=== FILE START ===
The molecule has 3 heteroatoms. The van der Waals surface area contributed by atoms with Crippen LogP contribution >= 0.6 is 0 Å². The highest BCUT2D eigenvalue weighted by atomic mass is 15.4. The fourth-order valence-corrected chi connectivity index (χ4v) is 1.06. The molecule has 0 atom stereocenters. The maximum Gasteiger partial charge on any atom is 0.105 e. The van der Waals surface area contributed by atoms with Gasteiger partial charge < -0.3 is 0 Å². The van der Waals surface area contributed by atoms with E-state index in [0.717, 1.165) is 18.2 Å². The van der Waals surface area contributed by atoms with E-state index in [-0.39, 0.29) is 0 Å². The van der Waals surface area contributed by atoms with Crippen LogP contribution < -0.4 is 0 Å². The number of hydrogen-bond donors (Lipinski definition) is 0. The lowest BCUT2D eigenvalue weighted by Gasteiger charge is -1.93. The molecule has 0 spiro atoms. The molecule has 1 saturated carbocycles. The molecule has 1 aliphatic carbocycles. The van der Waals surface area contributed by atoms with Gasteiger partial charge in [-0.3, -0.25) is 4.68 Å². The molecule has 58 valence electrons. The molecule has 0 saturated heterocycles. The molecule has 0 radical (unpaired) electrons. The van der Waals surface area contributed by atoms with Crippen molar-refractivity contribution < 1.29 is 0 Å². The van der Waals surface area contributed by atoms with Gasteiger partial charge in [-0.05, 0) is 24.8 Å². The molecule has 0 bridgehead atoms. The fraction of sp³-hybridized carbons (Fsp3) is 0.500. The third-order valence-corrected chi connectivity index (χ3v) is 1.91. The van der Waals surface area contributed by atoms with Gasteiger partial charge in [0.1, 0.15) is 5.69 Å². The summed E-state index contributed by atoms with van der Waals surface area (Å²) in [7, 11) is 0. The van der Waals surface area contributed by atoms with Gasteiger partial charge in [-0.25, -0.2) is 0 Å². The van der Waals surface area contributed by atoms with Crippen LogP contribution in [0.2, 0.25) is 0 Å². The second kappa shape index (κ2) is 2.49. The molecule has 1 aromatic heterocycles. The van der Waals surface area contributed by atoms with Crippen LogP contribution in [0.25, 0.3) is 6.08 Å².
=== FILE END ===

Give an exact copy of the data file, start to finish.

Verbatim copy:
The molecule has 3 heteroatoms. The van der Waals surface area contributed by atoms with Crippen LogP contribution >= 0.6 is 0 Å². The highest BCUT2D eigenvalue weighted by atomic mass is 15.4. The fourth-order valence-corrected chi connectivity index (χ4v) is 1.06. The molecule has 0 atom stereocenters. The maximum Gasteiger partial charge on any atom is 0.105 e. The van der Waals surface area contributed by atoms with Gasteiger partial charge < -0.3 is 0 Å². The van der Waals surface area contributed by atoms with E-state index in [0.717, 1.165) is 18.2 Å². The van der Waals surface area contributed by atoms with E-state index in [-0.39, 0.29) is 0 Å². The van der Waals surface area contributed by atoms with Crippen LogP contribution < -0.4 is 0 Å². The number of hydrogen-bond donors (Lipinski definition) is 0. The lowest BCUT2D eigenvalue weighted by Gasteiger charge is -1.93. The molecule has 0 spiro atoms. The molecule has 1 saturated carbocycles. The molecule has 1 aliphatic carbocycles. The van der Waals surface area contributed by atoms with Gasteiger partial charge in [-0.3, -0.25) is 4.68 Å². The molecule has 58 valence electrons. The molecule has 0 saturated heterocycles. The molecule has 0 radical (unpaired) electrons. The van der Waals surface area contributed by atoms with Crippen molar-refractivity contribution < 1.29 is 0 Å². The van der Waals surface area contributed by atoms with Gasteiger partial charge in [-0.05, 0) is 24.8 Å². The molecule has 0 bridgehead atoms. The fraction of sp³-hybridized carbons (Fsp3) is 0.500. The third-order valence-corrected chi connectivity index (χ3v) is 1.91. The van der Waals surface area contributed by atoms with Gasteiger partial charge in [0.1, 0.15) is 5.69 Å². The summed E-state index contributed by atoms with van der Waals surface area (Å²) in [7, 11) is 0. The van der Waals surface area contributed by atoms with Gasteiger partial charge in [-0.25, -0.2) is 0 Å². The van der Waals surface area contributed by atoms with Crippen LogP contribution in [0.2, 0.25) is 0 Å². The second kappa shape index (κ2) is 2.49. The molecule has 1 aromatic heterocycles. The van der Waals surface area contributed by atoms with Crippen LogP contribution in [0.25, 0.3) is 6.08 Å².